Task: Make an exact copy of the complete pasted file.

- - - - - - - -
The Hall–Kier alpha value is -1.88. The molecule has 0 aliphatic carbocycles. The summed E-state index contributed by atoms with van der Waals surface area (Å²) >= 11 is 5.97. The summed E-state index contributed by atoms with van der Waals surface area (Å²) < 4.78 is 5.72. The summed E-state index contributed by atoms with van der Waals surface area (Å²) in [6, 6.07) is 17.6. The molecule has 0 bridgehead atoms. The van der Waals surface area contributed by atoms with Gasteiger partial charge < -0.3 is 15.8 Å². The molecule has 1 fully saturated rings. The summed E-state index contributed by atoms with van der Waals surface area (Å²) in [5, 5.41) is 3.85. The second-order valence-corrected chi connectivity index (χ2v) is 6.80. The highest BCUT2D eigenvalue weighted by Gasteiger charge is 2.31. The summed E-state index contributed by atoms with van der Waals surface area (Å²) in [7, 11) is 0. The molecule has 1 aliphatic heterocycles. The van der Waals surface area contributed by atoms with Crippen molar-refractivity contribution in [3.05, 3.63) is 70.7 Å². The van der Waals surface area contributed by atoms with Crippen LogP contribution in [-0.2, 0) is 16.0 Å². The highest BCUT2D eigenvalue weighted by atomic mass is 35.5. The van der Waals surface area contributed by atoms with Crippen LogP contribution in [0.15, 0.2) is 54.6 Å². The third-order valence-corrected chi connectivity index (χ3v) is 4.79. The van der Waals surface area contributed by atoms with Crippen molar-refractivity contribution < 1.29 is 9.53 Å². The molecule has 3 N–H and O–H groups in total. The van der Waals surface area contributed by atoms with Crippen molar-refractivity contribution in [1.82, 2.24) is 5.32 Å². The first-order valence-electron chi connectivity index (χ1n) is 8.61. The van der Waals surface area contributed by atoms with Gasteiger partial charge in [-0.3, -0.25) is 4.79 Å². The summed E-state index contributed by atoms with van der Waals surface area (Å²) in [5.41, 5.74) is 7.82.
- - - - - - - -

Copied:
The Hall–Kier alpha value is -1.88. The molecule has 0 aliphatic carbocycles. The summed E-state index contributed by atoms with van der Waals surface area (Å²) >= 11 is 5.97. The summed E-state index contributed by atoms with van der Waals surface area (Å²) < 4.78 is 5.72. The summed E-state index contributed by atoms with van der Waals surface area (Å²) in [6, 6.07) is 17.6. The molecule has 0 bridgehead atoms. The van der Waals surface area contributed by atoms with Gasteiger partial charge < -0.3 is 15.8 Å². The molecule has 1 fully saturated rings. The summed E-state index contributed by atoms with van der Waals surface area (Å²) in [5, 5.41) is 3.85. The second-order valence-corrected chi connectivity index (χ2v) is 6.80. The highest BCUT2D eigenvalue weighted by Gasteiger charge is 2.31. The summed E-state index contributed by atoms with van der Waals surface area (Å²) in [7, 11) is 0. The molecule has 1 aliphatic heterocycles. The van der Waals surface area contributed by atoms with Crippen molar-refractivity contribution in [3.05, 3.63) is 70.7 Å². The van der Waals surface area contributed by atoms with Crippen LogP contribution in [-0.2, 0) is 16.0 Å². The highest BCUT2D eigenvalue weighted by atomic mass is 35.5. The van der Waals surface area contributed by atoms with Crippen LogP contribution in [0.15, 0.2) is 54.6 Å². The third-order valence-corrected chi connectivity index (χ3v) is 4.79. The van der Waals surface area contributed by atoms with Crippen molar-refractivity contribution < 1.29 is 9.53 Å². The molecule has 3 N–H and O–H groups in total. The van der Waals surface area contributed by atoms with Crippen molar-refractivity contribution in [1.82, 2.24) is 5.32 Å². The first-order valence-electron chi connectivity index (χ1n) is 8.61. The van der Waals surface area contributed by atoms with Gasteiger partial charge in [-0.3, -0.25) is 4.79 Å². The summed E-state index contributed by atoms with van der Waals surface area (Å²) in [5.41, 5.74) is 7.82.